Thursday, April 15, 2010

One More Thing Regarding Auden

You know that poem John Hannah reads in Four Weddings and a Funeral that turns you into a bawling mess every time you get to the funeral? Or am I the only one that still happens to? I also cry when Beth dies in Little Women. It gets sadder with repeat viewings. Anyway, that poem is called "Funeral Blues," and it's by our very own Wystan Hugh Auden. It's actually the third in a set of four poems entitled, "Four Cabaret Songs for Miss Hedli Anderson." (The poem I quoted from earlier was the second in that set.)

In spite of all the weeping, I have always been slightly suspicious of this poem as an expression of grief, because it's so melodramatic:

Stop all the clocks, cut off the telephone,
Prevent the dog barking with a juicy bone

The juicy bone is the first note that's off-key. In the following stanzas, everything is silenced but drums, a skywriter writes "He Is Dead" in the sky, ribbons are tied around the necks of doves, and traffic cops are made to wear black gloves. Eventually the planet, solar system, and entire universe are done away with. It is very sad and beautiful. It is a little bit funny. Do doves really require crêpe bows? Really?

It turns out the first two stanzas were written for a play Auden wrote with Isherwood called The Ascent of F6. F6 is a fictional mountain. (Not a bomber jet, as I was inclined to think.) Its name is presumably meant to evoke K2, which Auden's brother once climbed. He was a geologist. Fun fact! (Another fun fact: K2 is the second-highest and second-deadliest mountain in the world. You would think the deadliest would be Everest, but no! Annapurna has the highest fatality rate. On a related note, I happened to be the second of two K's at work and signed my e-mails as K2 for the duration of my employment. Every time someone died on K2 while I worked there, I felt responsible. But I digress.) In this play, the British government cajoles some climber to go up F6 and he gets killed from a surfeit of glory or something. I haven't actually read it. Point is, the poem that his distressed lover sings about this begins with the first two stanzas of "Funeral Blues."

Stop all the clocks, cut off the telephone,
Prevent the dog from barking with a juicy bone,
Silence the pianos and with muffled drum
Bring out the coffin, let the mourners come.

Let aeroplanes circle moaning overhead
Scribbling on the sky the message He Is Dead,
Put crepe bows round the white necks of the public doves,
Let the traffic policemen wear black cotton gloves.

And then it takes a turn:

Hold up your umbrellas to keep off the rain
From Doctor Williams while he opens a vein;
Life, he pronounces, it is finally extinct.
Sergeant, arrest that man who said he winked!

Shawcross will say a few words sad and kind
To the weeping crowds about the Master-mind,
While Lamp with a powerful microscope
Searches their faces for a sign of hope.

And Gunn, of course, will drive a motor-hearse:
None could drive it better, most would drive it worse.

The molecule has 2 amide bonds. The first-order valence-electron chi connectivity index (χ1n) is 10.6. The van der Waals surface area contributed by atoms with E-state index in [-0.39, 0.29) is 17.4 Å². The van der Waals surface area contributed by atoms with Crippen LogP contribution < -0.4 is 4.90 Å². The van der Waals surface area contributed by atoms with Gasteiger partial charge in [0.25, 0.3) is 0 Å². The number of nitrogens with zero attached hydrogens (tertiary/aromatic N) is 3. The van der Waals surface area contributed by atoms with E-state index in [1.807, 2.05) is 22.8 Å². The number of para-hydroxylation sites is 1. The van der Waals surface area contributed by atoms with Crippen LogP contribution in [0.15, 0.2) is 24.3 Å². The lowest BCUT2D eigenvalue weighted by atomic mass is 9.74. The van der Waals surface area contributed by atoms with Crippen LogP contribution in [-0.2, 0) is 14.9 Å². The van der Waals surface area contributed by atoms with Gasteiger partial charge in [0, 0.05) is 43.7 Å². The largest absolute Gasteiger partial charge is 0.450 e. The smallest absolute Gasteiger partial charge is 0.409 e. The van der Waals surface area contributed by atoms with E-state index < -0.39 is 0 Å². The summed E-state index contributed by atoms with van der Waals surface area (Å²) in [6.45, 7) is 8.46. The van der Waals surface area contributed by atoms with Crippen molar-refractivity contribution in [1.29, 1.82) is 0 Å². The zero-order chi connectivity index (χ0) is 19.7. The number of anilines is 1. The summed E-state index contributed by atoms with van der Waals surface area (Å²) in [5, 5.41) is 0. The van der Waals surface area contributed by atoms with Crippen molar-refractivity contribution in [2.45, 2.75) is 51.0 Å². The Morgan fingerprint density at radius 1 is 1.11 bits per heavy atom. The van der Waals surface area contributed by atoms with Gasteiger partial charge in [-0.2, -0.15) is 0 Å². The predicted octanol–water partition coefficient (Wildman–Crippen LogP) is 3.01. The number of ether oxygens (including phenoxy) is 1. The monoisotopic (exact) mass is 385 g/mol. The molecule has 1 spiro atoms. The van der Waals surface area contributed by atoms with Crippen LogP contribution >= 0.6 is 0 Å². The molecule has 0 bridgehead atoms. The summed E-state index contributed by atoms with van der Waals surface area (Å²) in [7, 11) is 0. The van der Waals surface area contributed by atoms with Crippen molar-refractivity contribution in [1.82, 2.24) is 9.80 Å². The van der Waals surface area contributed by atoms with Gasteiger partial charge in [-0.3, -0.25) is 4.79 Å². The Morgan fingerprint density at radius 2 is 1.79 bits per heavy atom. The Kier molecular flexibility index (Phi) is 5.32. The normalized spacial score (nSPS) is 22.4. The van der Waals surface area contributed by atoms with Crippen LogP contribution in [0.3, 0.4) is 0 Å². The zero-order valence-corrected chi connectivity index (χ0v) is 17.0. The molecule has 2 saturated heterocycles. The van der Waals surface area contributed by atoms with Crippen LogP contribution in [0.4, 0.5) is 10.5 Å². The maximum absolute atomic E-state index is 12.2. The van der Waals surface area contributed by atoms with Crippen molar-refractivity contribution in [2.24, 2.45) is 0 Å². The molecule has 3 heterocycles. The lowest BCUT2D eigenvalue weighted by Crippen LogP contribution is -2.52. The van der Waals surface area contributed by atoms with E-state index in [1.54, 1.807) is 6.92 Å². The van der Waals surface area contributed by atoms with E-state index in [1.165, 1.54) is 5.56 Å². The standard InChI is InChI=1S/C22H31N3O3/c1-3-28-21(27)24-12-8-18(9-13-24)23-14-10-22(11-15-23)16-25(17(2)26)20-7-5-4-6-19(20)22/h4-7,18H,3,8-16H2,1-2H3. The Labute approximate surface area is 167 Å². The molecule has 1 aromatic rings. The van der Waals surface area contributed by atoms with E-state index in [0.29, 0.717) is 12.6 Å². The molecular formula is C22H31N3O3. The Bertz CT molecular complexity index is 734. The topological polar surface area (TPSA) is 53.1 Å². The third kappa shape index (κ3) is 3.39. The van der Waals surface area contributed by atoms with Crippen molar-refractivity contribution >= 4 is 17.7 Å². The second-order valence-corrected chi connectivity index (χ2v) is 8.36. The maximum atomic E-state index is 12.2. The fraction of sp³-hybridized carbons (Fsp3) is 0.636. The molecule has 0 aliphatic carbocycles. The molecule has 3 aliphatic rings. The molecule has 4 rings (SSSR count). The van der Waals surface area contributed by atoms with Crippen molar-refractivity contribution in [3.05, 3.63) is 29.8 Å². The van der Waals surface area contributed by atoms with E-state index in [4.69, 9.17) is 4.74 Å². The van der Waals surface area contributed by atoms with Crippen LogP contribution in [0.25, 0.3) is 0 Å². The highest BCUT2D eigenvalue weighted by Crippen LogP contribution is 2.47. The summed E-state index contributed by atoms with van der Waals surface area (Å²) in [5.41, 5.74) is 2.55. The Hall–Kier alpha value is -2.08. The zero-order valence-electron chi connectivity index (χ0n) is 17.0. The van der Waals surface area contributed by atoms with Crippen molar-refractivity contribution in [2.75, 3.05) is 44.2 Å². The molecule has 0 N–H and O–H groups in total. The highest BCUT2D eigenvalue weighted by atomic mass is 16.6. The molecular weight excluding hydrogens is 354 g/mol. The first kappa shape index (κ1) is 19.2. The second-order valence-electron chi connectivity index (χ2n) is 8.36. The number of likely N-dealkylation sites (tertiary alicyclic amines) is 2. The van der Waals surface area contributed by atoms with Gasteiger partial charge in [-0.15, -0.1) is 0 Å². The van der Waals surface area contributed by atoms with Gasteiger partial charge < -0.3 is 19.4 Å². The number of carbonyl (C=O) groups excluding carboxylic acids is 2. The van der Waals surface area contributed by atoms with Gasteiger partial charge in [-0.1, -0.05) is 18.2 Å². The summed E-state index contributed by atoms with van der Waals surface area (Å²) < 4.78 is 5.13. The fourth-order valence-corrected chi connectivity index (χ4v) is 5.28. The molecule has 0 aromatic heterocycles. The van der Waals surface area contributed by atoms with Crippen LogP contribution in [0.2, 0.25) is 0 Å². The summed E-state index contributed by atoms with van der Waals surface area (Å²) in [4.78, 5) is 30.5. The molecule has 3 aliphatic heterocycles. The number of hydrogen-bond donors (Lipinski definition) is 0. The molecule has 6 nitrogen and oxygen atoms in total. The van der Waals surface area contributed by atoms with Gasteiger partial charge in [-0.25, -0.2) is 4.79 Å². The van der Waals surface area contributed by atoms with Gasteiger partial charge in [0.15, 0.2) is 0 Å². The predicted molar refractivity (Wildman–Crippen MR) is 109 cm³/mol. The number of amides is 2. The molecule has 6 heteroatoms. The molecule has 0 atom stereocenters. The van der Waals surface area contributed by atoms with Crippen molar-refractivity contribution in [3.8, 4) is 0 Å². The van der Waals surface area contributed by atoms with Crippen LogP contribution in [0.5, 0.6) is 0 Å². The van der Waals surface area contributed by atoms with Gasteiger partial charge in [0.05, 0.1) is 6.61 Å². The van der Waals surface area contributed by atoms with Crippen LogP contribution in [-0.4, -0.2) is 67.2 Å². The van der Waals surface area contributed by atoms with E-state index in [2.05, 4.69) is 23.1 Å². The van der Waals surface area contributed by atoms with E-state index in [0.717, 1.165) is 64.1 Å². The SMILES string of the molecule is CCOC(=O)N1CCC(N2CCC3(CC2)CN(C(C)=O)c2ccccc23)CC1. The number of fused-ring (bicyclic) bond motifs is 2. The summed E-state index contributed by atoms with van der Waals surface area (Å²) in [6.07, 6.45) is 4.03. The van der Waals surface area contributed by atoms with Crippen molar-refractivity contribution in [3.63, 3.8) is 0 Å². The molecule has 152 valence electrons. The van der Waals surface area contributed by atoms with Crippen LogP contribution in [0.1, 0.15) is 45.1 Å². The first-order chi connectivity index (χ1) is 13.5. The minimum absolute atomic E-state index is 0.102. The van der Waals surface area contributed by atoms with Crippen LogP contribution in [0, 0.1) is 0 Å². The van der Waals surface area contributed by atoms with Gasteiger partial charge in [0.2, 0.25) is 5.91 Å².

He’ll open up the throttle to its fullest power
And drive him to the grave at ninety miles an hour.
So, basically, the moving performance that Matthew gives over Gareth's coffin starts out as a parody of a state funeral. But Auden evidently decided that the poem really ought to take another direction, and replaced the last three stanzas with the two that everyone now knows:
He was my North, my South, my East and West,
My working week and my Sunday rest,
My noon, my midnight, my talk, my song;
I thought that love would last for ever: I was wrong.

The stars are not wanted now: put out every one;
Pack up the moon and dismantle the sun;
Pour away the ocean and sweep up the wood.
For nothing now can ever come to any good.
To be honest, I'm not totally sure this part isn't slightly ironic, too -- all that changes is that is becomes more personal, less public. The drama is so extreme, it starts to sound like a parody of grief. I don't know what kind of jerk would write a poem like that, but I think you could argue that Auden might. Anyway, I find all of this terribly interesting and it serves as proof of two things I have long suspected:  (1) to the author, no work is ever finished, and (2) everything sounds deadly serious when read in a Scottish accent.


Anonymous said...

I find it interesting that you posted these pieces about Auden (who actually looks much worse than an unmade bed in my opinion) during National Poetry Month. Mere coincidence? I think not.

In any case, take a look at this link:
which is a story from NPR from Sunday morning (4/18) which refers to Auden several times, as he is the topic of a play. It includes a reading of one of his poems as well. I think the reader was Auden himself. I missed the intro to that that bit, but the voice seems to match the face in photo from your previous post - old and wrinkly.

Simon said...

In fact no, it was not a coincidence!

Thank you for the link to the NPR story -- I would have missed it otherwise. I like plays within plays, so it sounds quite intriguing to me.

Anonymous said...


I tried to find the original version for some time.

It is a hard thing to do :).


Simon said...

Happy to be of service! Took me forever to find it, too.